The heritage garden at Rock Eagle 4-H Center’s Scott Site is more than a teaching tool, it’s a living museum.Over the last two years, environmental educators at the center worked with gardeners from across Georgia to transform the garden. Garden managers and students planted heirloom and older commercial varieties of Southern garden staples to document crops grown and farming methods used by 19th- and early 20th-century Georgians.Now, the garden helps environmental educators teach students about heritage gardening practices and, in turn, the history of the Southeast.Robert Clemmer, University of Georgia Cooperative Extension education program specialist and 4-H center garden manager, put out a call in 2016 for heirloom or family-favorite seeds to showcase in the garden. Thanks to seed swaps, seed saving and donations, the garden saved money on seeds. Organizations like UGArden, PlowShare in Crawford, Georgia, and Master Gardener Extension Volunteers also donated seeds.“We accept whatever seeds anyone is willing to give us,” Clemmer said.So far, the garden includes Southern classics such as ‘Red Ripper cowpeas’; Ed Teague purple-hull cowpeas, named for northern Georgia’s two-finger banjo picker; night-blooming moonflowers; sunchokes; tromboncino squashes; Tennessee dancing gourds; and unique, yellow-fleshed watermelons grown from seeds donated by Georgia Commissioner of Agriculture Gary Black.Some heirloom vegetables are susceptible to disease. Fusarium wilt killed the garden’s heirloom tomatoes in past growing seasons. This year, the garden includes some disease-resistant varieties, which should be ready for planting in April.With heritage gardens, like the one at the Scott Site, gardening practices must stay as close as possible to 19th- or early 20th-century methods, which means no chemical fertilizers or pesticides, Clemmer said. Instead, cover crops, like cowpeas, add nitrogen to the soil, and garden personnel amend soil with dining hall waste and mulch with shredded leaves. They collect seeds from plants with a proven history of thriving in Georgia gardens.The Scott Site garden was planted in 2014. Each year, it provides between 500 and 2,000 pounds of produce to the Rock Eagle Dining Hall and helps to educate thousands of Georgia students.For more information about the garden or to donate seeds, contact Clemmer at [email protected]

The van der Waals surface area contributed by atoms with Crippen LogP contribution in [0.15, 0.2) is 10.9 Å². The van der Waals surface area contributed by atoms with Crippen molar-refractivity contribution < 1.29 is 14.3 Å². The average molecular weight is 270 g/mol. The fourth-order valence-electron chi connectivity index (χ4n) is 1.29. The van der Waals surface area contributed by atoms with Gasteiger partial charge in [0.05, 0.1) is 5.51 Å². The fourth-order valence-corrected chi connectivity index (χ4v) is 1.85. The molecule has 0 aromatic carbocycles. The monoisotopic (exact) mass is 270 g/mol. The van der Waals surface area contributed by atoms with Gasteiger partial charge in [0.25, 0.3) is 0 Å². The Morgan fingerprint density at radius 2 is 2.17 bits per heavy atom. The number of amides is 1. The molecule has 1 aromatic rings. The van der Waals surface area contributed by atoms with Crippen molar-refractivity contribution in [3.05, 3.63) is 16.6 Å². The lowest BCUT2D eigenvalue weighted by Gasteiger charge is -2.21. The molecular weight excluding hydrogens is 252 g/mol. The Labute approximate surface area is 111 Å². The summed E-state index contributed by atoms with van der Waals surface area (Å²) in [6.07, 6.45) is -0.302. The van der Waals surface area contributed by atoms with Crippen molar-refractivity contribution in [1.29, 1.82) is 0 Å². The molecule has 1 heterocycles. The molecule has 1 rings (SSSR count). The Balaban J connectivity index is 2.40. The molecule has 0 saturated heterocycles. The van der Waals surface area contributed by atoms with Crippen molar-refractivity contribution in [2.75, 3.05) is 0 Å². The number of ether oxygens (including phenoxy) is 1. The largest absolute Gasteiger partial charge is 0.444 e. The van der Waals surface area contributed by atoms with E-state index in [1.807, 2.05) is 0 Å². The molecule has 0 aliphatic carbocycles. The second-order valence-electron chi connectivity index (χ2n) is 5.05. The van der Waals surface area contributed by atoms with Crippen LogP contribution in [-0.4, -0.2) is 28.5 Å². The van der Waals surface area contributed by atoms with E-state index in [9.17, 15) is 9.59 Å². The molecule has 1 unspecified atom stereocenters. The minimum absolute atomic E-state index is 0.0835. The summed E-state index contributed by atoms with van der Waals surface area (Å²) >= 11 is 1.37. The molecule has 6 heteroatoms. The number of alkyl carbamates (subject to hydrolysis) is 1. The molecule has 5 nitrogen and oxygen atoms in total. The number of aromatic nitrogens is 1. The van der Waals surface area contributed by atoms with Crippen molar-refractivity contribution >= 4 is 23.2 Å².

Sign*A*Rama, Where the World Goes for Signs of South Burlington, announces that Bambi Shanahan has joined the company as Marketing Assistant. She has over six years of marketing and business administration experience and she owned her own consulting firm prior to joining our location at 3073 Williston Road.
No fee increase in next Bar budget February 15, 2004 Gary Blankenship Senior Editor Regular News No fee increase in next Bar budget Senior Editor There were no numbers given, but the Bar Board of Governors heard some early good news on the 2004-05 fiscal budget it will get for review at the April 2 meeting.Board member Jerald Beer, the 2004-05 Budget Committee chair, told the board at its January 30 meeting that the next budget should break even or produce a surplus without raising Bar dues.“We will have a budget for you at the April meeting,” Beer reported. “It will be a budget that will be balanced and will probably have some surplus to it.”The budget for next year is giving considerable attention to technology versus paper and printing costs, he said, adding the Budget Committee hopes to save money in that area not only for next year but also in future budgets.The committee is also looking at the impact of policy decisions on Bar computer information services costs. As an example, Beer noted a few years ago the board adopted a term limits policy for Bar committees. But no one, he said, considered the costs of how that would be accomplished in the computer age.The Budget Committee will be recommending that just as new programs and policies are reviewed by the Budget and Program Evaluation committees, they also should be checked with the Bar’s information services operations for any unanticipated costs or problems, Beers said.Current Budget Committee Chair Jesse Diner presented the amendments to the 2003-04 budget.They included $10,000 for a diversity symposium, which will focus on the legal profession. It has the support of Bar President Miles McGrane, as well as St. Thomas School of Law Dean Bob Butterworth, and the Bar’s Equal Opportunity in the Profession Section. The symposium, to be held at St. Thomas, is scheduled for April 16-17.The audit of the Bar’s communications operations was also supported by the Communications Committee. Communications Committee Chair Jim Lupino, though, said that the panel still had some questions, including whether questioning only 200 Bar members would give valid statistical results. The committee also wanted assurances the $39,500 price is fair and the sample is adequate.Other amendments included providing $25,000 to the Justice Institute. Diner said that will allow 25 teachers to be brought to Tallahassee and trained about the court system, including having the educators conduct an appellate mock trial at the Supreme Court acting as both advocates and judges.The board also approved an amendment transferring $250,000 into each of the Bar’s equipment and building maintenance reserve funds. Diner said the transfer will ensure the Bar has money to make routine and unforeseen building repairs and equipment upgrades.